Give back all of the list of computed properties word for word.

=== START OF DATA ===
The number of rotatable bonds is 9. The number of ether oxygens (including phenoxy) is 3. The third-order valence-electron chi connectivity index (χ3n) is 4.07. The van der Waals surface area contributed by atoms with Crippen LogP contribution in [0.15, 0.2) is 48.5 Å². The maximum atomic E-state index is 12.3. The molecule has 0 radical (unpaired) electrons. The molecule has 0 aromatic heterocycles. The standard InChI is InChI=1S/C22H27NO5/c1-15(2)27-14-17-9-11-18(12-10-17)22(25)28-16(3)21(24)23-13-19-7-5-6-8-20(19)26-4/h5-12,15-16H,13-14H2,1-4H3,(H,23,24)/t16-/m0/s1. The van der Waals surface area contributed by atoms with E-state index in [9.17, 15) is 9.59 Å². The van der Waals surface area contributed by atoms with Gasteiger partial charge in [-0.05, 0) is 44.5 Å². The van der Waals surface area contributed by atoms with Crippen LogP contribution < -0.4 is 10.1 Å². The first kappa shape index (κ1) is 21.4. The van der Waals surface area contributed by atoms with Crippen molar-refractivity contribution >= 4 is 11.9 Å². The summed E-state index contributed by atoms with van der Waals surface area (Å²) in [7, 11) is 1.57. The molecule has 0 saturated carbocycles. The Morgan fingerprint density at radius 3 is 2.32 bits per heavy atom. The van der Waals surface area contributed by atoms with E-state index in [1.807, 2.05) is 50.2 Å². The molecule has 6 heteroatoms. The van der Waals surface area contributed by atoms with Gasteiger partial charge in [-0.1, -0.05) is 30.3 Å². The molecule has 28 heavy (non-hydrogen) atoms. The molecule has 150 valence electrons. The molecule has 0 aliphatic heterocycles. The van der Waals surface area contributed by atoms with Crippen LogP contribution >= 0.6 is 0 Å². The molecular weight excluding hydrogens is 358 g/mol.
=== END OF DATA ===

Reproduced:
The number of rotatable bonds is 9. The number of ether oxygens (including phenoxy) is 3. The third-order valence-electron chi connectivity index (χ3n) is 4.07. The van der Waals surface area contributed by atoms with Crippen LogP contribution in [0.15, 0.2) is 48.5 Å². The maximum atomic E-state index is 12.3. The molecule has 0 radical (unpaired) electrons. The molecule has 0 aromatic heterocycles. The standard InChI is InChI=1S/C22H27NO5/c1-15(2)27-14-17-9-11-18(12-10-17)22(25)28-16(3)21(24)23-13-19-7-5-6-8-20(19)26-4/h5-12,15-16H,13-14H2,1-4H3,(H,23,24)/t16-/m0/s1. The van der Waals surface area contributed by atoms with E-state index in [9.17, 15) is 9.59 Å². The van der Waals surface area contributed by atoms with Gasteiger partial charge in [-0.05, 0) is 44.5 Å². The van der Waals surface area contributed by atoms with Crippen LogP contribution < -0.4 is 10.1 Å². The first kappa shape index (κ1) is 21.4. The van der Waals surface area contributed by atoms with Crippen molar-refractivity contribution >= 4 is 11.9 Å². The summed E-state index contributed by atoms with van der Waals surface area (Å²) in [7, 11) is 1.57. The molecule has 0 saturated carbocycles. The Morgan fingerprint density at radius 3 is 2.32 bits per heavy atom. The van der Waals surface area contributed by atoms with E-state index in [1.807, 2.05) is 50.2 Å². The molecule has 6 heteroatoms. The van der Waals surface area contributed by atoms with Gasteiger partial charge in [-0.1, -0.05) is 30.3 Å². The molecule has 28 heavy (non-hydrogen) atoms. The molecule has 150 valence electrons. The molecule has 0 aliphatic heterocycles. The van der Waals surface area contributed by atoms with Crippen LogP contribution >= 0.6 is 0 Å². The molecular weight excluding hydrogens is 358 g/mol.